Gillnets are the dominant gear used by fisheries in the Indian Ocean, mainly in artisanal and semi-industrial fisheries.

A gillnet is fishing net that consists of single, double or triple netting walls that hang in the water column, typically made of monofilament or multifilament nylon. The gear can be set, anchored to the bottom of the ocean, or be left drifting (driftnet), free or connected with the vessel.

Gilnet Fishing

Key Statistic

Around 3.7% of global catch, but between 30% and 40% of catch attributed to gillnets in the Indian Ocean, according to the Indian Ocean Tuna Commission (IOTC) database

Bycatch

While data analysis has proved difficult, a recent study found that bycatch from gillnet fishing is high across all species groups. Sharks were especially vulnerable, with gillnets accounting for 64 percent of shark catches recorded by the IOTC. Research also indicates that turtle mortality is high because of gillnets operating in the Indian Ocean.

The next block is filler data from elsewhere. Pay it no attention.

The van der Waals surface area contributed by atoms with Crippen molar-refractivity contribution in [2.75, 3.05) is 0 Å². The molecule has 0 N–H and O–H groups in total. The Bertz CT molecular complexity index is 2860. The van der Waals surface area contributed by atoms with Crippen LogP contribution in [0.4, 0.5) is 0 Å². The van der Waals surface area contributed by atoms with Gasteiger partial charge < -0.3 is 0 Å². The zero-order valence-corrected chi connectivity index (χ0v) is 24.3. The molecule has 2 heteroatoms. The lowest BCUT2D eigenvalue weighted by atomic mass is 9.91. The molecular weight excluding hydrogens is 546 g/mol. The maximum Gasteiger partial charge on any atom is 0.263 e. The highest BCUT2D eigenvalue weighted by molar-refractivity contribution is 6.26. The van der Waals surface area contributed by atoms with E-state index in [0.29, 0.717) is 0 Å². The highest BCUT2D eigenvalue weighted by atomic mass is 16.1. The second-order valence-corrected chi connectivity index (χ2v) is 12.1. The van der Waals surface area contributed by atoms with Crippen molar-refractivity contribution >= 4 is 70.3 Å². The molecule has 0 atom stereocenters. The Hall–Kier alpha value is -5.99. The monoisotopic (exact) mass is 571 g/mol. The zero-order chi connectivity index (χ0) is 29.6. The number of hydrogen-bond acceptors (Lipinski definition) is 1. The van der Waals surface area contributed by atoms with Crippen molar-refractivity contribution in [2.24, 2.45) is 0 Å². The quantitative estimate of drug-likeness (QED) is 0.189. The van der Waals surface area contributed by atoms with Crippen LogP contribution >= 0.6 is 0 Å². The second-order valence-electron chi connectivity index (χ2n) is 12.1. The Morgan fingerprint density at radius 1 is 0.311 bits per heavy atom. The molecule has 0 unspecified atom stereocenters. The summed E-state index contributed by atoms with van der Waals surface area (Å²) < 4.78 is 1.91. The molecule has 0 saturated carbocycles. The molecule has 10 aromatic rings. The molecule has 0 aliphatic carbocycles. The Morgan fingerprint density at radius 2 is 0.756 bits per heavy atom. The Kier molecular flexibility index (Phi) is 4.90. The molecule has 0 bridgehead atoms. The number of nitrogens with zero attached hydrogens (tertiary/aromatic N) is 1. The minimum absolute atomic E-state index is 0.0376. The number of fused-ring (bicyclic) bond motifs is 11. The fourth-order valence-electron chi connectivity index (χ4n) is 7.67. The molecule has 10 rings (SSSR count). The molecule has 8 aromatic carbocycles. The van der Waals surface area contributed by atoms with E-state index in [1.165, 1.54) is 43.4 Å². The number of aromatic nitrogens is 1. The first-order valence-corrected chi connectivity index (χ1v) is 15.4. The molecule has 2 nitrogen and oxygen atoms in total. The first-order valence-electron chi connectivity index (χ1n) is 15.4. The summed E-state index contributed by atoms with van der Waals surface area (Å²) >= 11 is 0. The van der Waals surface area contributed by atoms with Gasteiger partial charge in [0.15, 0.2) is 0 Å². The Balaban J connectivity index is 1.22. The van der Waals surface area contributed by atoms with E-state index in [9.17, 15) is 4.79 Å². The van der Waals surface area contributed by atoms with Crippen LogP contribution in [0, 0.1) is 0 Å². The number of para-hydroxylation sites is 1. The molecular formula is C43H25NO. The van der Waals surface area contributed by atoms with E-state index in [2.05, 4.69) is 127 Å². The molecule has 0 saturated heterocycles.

Fuel Efficiency

There is not enough reliable data available to estimate the fuel use of gillnet fishing.

Gillnet Bycatch Rates

ISSF commissioned a study of non-target species bycatch rates in key gillnet tuna fisheries in the Indian Ocean based on Indian Ocean Tuna Commission (IOTC) data.

We published our findings in ISSF 2012-05: Bycatch in the Indian Ocean Gillnet Tuna Fleet. A review.

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